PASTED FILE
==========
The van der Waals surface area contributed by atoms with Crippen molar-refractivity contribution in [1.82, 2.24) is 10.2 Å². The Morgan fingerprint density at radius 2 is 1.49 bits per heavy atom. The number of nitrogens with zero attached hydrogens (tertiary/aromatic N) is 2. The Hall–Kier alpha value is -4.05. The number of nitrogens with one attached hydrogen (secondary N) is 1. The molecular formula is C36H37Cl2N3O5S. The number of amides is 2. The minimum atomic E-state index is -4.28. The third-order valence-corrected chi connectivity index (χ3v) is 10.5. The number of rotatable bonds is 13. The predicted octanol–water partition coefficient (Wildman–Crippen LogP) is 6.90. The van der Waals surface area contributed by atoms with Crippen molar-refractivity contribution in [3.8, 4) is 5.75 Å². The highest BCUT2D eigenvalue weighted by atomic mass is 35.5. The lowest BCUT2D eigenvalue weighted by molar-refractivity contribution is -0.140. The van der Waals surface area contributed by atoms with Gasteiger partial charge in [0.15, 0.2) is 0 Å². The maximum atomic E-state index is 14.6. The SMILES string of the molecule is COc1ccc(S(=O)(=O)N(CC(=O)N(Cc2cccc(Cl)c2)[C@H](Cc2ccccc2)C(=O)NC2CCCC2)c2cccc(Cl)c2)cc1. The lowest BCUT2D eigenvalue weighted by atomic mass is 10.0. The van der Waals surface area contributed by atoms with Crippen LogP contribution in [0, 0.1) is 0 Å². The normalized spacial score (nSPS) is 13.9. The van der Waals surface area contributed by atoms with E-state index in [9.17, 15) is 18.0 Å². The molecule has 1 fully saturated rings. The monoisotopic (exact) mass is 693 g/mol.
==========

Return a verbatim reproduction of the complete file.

The van der Waals surface area contributed by atoms with Crippen molar-refractivity contribution in [1.82, 2.24) is 10.2 Å². The Morgan fingerprint density at radius 2 is 1.49 bits per heavy atom. The number of nitrogens with zero attached hydrogens (tertiary/aromatic N) is 2. The Hall–Kier alpha value is -4.05. The number of nitrogens with one attached hydrogen (secondary N) is 1. The molecular formula is C36H37Cl2N3O5S. The number of amides is 2. The minimum atomic E-state index is -4.28. The third-order valence-corrected chi connectivity index (χ3v) is 10.5. The number of rotatable bonds is 13. The predicted octanol–water partition coefficient (Wildman–Crippen LogP) is 6.90. The van der Waals surface area contributed by atoms with Crippen molar-refractivity contribution in [3.8, 4) is 5.75 Å². The highest BCUT2D eigenvalue weighted by atomic mass is 35.5. The lowest BCUT2D eigenvalue weighted by molar-refractivity contribution is -0.140. The van der Waals surface area contributed by atoms with Gasteiger partial charge in [0.15, 0.2) is 0 Å². The maximum atomic E-state index is 14.6. The SMILES string of the molecule is COc1ccc(S(=O)(=O)N(CC(=O)N(Cc2cccc(Cl)c2)[C@H](Cc2ccccc2)C(=O)NC2CCCC2)c2cccc(Cl)c2)cc1. The lowest BCUT2D eigenvalue weighted by atomic mass is 10.0. The van der Waals surface area contributed by atoms with Crippen LogP contribution in [0, 0.1) is 0 Å². The normalized spacial score (nSPS) is 13.9. The van der Waals surface area contributed by atoms with E-state index in [9.17, 15) is 18.0 Å². The molecule has 1 fully saturated rings. The monoisotopic (exact) mass is 693 g/mol.